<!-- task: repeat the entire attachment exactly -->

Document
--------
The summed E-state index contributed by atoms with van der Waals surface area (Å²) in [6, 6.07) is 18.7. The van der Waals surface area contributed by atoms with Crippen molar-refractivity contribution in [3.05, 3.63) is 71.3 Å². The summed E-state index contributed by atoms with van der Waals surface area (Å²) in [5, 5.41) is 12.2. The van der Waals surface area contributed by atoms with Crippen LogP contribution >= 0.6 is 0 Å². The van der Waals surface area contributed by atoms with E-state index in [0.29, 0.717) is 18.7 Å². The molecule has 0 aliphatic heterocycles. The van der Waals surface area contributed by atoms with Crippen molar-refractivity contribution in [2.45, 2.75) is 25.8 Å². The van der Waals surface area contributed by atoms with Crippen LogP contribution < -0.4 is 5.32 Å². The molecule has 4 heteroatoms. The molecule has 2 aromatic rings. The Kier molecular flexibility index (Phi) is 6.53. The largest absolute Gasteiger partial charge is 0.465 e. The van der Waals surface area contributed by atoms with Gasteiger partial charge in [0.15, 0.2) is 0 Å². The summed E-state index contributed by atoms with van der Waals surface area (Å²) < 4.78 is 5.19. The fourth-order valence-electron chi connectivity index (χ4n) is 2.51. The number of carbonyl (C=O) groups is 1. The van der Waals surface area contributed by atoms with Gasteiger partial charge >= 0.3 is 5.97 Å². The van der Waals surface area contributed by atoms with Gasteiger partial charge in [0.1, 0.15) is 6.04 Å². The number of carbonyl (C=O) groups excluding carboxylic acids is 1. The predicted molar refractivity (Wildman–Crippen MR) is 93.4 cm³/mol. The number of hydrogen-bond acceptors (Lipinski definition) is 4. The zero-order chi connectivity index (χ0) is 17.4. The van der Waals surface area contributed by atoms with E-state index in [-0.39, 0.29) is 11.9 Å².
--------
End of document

The summed E-state index contributed by atoms with van der Waals surface area (Å²) in [6, 6.07) is 18.7. The van der Waals surface area contributed by atoms with Crippen molar-refractivity contribution in [3.05, 3.63) is 71.3 Å². The summed E-state index contributed by atoms with van der Waals surface area (Å²) in [5, 5.41) is 12.2. The van der Waals surface area contributed by atoms with Crippen LogP contribution >= 0.6 is 0 Å². The van der Waals surface area contributed by atoms with E-state index in [0.29, 0.717) is 18.7 Å². The molecule has 0 aliphatic heterocycles. The van der Waals surface area contributed by atoms with Crippen molar-refractivity contribution in [2.45, 2.75) is 25.8 Å². The van der Waals surface area contributed by atoms with Crippen LogP contribution < -0.4 is 5.32 Å². The molecule has 4 heteroatoms. The molecule has 2 aromatic rings. The Kier molecular flexibility index (Phi) is 6.53. The largest absolute Gasteiger partial charge is 0.465 e. The van der Waals surface area contributed by atoms with Gasteiger partial charge in [0.15, 0.2) is 0 Å². The summed E-state index contributed by atoms with van der Waals surface area (Å²) < 4.78 is 5.19. The fourth-order valence-electron chi connectivity index (χ4n) is 2.51. The number of carbonyl (C=O) groups is 1. The van der Waals surface area contributed by atoms with Gasteiger partial charge >= 0.3 is 5.97 Å². The van der Waals surface area contributed by atoms with Gasteiger partial charge in [0.1, 0.15) is 6.04 Å². The number of carbonyl (C=O) groups excluding carboxylic acids is 1. The predicted molar refractivity (Wildman–Crippen MR) is 93.4 cm³/mol. The number of hydrogen-bond acceptors (Lipinski definition) is 4. The zero-order chi connectivity index (χ0) is 17.4. The van der Waals surface area contributed by atoms with E-state index in [-0.39, 0.29) is 11.9 Å².